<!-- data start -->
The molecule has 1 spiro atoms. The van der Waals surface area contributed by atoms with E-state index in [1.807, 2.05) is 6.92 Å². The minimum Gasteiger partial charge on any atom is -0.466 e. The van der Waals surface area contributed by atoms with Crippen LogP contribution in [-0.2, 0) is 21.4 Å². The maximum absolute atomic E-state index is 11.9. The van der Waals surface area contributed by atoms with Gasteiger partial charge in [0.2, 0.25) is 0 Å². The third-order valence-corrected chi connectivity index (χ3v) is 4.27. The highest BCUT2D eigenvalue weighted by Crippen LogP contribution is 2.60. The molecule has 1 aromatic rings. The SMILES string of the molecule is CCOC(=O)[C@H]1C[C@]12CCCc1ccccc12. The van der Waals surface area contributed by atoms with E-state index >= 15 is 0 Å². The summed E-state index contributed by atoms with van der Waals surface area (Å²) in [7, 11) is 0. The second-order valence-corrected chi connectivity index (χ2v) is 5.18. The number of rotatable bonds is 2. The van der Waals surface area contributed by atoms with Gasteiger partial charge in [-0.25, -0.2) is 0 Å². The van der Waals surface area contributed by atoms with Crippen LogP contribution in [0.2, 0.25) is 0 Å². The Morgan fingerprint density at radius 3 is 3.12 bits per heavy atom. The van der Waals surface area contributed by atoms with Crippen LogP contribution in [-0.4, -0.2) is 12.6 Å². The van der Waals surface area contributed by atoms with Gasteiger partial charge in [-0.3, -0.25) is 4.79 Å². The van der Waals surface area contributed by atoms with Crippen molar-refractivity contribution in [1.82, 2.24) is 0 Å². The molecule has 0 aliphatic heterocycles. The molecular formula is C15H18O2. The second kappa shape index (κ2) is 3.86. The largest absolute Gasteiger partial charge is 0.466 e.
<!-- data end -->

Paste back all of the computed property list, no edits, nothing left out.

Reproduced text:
The molecule has 1 spiro atoms. The van der Waals surface area contributed by atoms with E-state index in [1.807, 2.05) is 6.92 Å². The minimum Gasteiger partial charge on any atom is -0.466 e. The van der Waals surface area contributed by atoms with Crippen LogP contribution in [-0.2, 0) is 21.4 Å². The maximum absolute atomic E-state index is 11.9. The van der Waals surface area contributed by atoms with Gasteiger partial charge in [0.2, 0.25) is 0 Å². The third-order valence-corrected chi connectivity index (χ3v) is 4.27. The highest BCUT2D eigenvalue weighted by Crippen LogP contribution is 2.60. The molecule has 1 aromatic rings. The SMILES string of the molecule is CCOC(=O)[C@H]1C[C@]12CCCc1ccccc12. The van der Waals surface area contributed by atoms with E-state index >= 15 is 0 Å². The summed E-state index contributed by atoms with van der Waals surface area (Å²) in [7, 11) is 0. The second-order valence-corrected chi connectivity index (χ2v) is 5.18. The number of rotatable bonds is 2. The van der Waals surface area contributed by atoms with Gasteiger partial charge in [-0.25, -0.2) is 0 Å². The van der Waals surface area contributed by atoms with Crippen LogP contribution in [0.2, 0.25) is 0 Å². The Morgan fingerprint density at radius 3 is 3.12 bits per heavy atom. The van der Waals surface area contributed by atoms with Crippen LogP contribution in [-0.4, -0.2) is 12.6 Å². The van der Waals surface area contributed by atoms with Gasteiger partial charge in [-0.3, -0.25) is 4.79 Å². The van der Waals surface area contributed by atoms with Crippen molar-refractivity contribution in [1.82, 2.24) is 0 Å². The molecule has 0 aliphatic heterocycles. The molecular formula is C15H18O2. The second kappa shape index (κ2) is 3.86. The largest absolute Gasteiger partial charge is 0.466 e.